Australian dollar down, but that was the whole idea

The Aussie news lately has been filled with headlines about the Australian dollar ‘plummeting’ from US$1.04 down to US$0.95, and below. There has been alarmist talk about the impact on imported goods, and especially the impact on the price of petrol.

But the Australian dollar coming down should not be any kind of surprise to anyone.

The primary reason the Reserve Bank of Australia (RBA) has been bringing the interest rate down over the last 18 months was to ‘correct’ the Australian dollar. A high Australian dollar is not good for exporters, and therefore, by extension, not good for Australia.

A high Australian dollar means just about the entire mining industry in Australia gets less money for their (our) resources. It means the tourist industry suffers. It means that just about all manufacturing in Australia—well, what’s left of it—brings in less money to the country.

The Australian dollar is currently around US$0.92 but the end-point target of the RBA is more like US$0.88. So, assuming they continue on this path, you can expect the dollar to fall a little further yet.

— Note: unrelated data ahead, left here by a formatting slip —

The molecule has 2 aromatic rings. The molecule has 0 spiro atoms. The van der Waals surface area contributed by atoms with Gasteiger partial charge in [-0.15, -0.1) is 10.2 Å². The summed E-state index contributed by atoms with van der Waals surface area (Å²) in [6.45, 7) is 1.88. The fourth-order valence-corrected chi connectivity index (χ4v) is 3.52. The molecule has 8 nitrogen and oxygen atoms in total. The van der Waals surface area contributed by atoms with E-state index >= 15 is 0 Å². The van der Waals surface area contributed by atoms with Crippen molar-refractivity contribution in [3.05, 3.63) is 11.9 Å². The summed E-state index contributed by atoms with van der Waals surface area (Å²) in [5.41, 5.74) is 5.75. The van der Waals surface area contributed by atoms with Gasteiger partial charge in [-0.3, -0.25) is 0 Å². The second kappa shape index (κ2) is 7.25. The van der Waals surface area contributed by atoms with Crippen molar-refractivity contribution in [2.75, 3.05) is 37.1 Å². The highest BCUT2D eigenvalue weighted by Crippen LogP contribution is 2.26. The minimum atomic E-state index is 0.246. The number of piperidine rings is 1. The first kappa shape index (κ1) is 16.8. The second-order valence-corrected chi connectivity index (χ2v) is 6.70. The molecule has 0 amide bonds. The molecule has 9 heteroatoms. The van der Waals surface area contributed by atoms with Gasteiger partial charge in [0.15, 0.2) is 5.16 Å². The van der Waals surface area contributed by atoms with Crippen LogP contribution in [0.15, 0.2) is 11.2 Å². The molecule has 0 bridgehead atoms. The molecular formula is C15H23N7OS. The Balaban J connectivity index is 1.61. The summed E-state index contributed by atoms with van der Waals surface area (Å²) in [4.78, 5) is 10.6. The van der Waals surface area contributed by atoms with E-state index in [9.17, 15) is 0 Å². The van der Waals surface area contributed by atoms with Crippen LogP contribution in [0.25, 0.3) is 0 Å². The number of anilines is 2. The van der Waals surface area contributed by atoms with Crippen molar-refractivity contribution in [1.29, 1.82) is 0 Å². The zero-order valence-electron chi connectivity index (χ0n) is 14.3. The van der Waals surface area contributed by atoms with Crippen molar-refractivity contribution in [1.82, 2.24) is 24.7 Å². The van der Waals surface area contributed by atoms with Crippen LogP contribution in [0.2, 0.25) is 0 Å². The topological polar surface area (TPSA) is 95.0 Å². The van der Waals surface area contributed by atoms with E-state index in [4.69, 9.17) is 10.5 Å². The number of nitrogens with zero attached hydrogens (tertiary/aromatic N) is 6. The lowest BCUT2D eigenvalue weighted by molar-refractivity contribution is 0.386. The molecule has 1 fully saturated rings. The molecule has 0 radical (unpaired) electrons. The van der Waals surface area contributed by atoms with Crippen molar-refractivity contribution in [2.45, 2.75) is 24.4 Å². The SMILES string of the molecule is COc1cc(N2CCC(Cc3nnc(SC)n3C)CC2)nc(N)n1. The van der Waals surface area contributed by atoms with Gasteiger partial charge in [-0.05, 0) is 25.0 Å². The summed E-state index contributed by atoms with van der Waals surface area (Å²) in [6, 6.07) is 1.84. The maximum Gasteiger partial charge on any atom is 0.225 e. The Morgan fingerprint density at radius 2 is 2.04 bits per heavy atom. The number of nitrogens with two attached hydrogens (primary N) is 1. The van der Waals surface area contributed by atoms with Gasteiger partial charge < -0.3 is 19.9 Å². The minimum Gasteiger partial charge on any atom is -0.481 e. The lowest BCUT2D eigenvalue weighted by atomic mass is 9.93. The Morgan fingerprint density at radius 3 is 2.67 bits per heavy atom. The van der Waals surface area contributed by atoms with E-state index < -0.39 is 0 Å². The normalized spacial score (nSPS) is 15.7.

This correction in the value of our dollar is likely to push regular petrol to up around $1.55 a litre, depending on how the price of crude goes; and it is actually going down right now so that is offsetting the impact of the falling dollar.

Imported good such as TVs, smartphones, HiFi, dishwashers, fridges, and most of our clothes and motor vehicles (because most of them are imported) will go up a bit. Although the intense competition in the electrical goods market is likely to keep the prices of these products down.

The cost of new cars may go up by around 3 to 4 percent by the end of the year (assuming the dollar remains around the US$0.93 zone), but this would only add around $1,000 to a new car that now costs $30,000—this is not exactly a large cost increase.

So, like I say—the correction in the dollar was something being driven by the RBA for the overall good of the Australian economy.

However it could  happen that other economic forces may push the dollar back up, in which case the RBA’s plan will be set back and none of the above will happen.